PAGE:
then rode the C
to Jay Street–MetroTech.
Just now I took a break from
this retrospect
to smoke one of the Camels
in the sky-blue box marked
IL FUMO UCCIDE
you brought me from Italy
and page through a book
on contemporary physics.
“Something must be
very wrong,” it said,
and I agreed,
although it turned out
the author meant that “no theory
of physics should produce
infinities with impunity.”
I’d point out that every theory
of the heart
produces infinities
with impunity
if I were the kind of jerk
who uses the heart
to mean the human
tendency to make
others suffer
just because we
hate to suffer
alone. I’m sorry
I brought a fitted sheet
to the beach. I’m sorry
I’m selfish and determined
to make the worst
of everything. I’m
sorry language is a ship
that goes down
while you’re building it.
The Hesychasts of Byzantium
stripped their prayers
of words. It’s been tried
with poems too. But insofar
as I am a disappointment
to myself and others, it seems fitting
to set up shop in almost
and not quite and that’s not
what I meant. I draw the line at the heart,
though, with its
infinities. And I have to say
I am not a big fan
of being sad. Some people
can pull it off. When
we hiked Overlook, you
went on ahead to the summit
while I sat on a rock
reading Thomas Bernhard.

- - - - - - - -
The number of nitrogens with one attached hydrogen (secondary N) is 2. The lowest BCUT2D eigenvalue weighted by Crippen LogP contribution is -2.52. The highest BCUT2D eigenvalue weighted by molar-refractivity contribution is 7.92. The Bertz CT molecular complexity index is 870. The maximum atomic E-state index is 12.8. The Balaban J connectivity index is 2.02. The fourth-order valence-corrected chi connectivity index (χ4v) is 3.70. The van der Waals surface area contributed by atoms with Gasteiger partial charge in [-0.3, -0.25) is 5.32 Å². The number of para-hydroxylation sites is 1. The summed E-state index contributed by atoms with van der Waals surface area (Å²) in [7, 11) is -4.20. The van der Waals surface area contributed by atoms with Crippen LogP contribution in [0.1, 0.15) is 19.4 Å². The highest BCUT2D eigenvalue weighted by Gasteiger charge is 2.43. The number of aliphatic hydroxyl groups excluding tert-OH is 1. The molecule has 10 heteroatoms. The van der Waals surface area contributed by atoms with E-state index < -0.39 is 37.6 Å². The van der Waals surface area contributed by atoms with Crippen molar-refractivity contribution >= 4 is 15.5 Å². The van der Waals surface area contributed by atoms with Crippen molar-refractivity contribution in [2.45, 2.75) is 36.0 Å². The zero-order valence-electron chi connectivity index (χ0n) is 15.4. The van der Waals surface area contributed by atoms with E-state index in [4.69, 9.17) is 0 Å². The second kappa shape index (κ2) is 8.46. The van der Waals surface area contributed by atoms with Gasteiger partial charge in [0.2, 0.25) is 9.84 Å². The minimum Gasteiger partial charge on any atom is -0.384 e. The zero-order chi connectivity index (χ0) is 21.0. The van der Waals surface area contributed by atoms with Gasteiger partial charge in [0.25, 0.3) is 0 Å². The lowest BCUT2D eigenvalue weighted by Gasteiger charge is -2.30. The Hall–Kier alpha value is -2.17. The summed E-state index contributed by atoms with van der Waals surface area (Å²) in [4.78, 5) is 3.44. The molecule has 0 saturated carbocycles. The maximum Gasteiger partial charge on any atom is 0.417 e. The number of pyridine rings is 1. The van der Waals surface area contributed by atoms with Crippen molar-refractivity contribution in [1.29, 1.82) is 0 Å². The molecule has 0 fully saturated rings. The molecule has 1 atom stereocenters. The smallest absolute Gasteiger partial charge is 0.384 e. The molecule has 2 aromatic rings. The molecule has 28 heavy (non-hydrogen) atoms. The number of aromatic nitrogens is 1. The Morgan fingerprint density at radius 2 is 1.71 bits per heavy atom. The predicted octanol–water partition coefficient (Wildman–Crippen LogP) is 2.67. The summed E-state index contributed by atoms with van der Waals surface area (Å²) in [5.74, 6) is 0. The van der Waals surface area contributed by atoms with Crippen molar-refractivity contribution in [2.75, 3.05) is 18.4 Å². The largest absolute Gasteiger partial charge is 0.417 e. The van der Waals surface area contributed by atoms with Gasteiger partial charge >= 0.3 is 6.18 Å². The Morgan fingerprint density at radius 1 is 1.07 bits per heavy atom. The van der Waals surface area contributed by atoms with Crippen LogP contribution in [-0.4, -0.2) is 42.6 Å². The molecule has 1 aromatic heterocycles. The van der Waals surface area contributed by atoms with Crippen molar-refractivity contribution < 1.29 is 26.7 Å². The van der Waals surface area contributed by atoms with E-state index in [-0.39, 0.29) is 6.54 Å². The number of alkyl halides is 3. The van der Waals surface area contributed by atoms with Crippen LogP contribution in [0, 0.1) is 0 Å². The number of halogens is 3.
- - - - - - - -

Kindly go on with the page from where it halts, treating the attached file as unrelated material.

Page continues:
I’d just made it to the ruins
of the old hotel
when you came jogging back down
in your sports bra
saying I had to come see the view.
But my allergies were bad
and I was thirsty,
so we headed down the gravelly trail,
pleased by the occasional
advent of a jittery
chipmunk. You showed me pictures
on your phone of the fire
tower, the nineteenth-
century graffiti carved
into the rock, and the long
unfolded valley
of the Hudson. At the bottom,
the Buddhists let us
fill our water bottles
from their drinking fountain.
We called a cab and sat
along the roadside
watching prayer flags
rush in the wind. I said the wind
carried the prayers
inscribed on the flags
to the gods, but Wikipedia
informs me now that
the Tibetans believe the prayers and mantras will be blown by the wind to spread good will and compassion into all pervading space.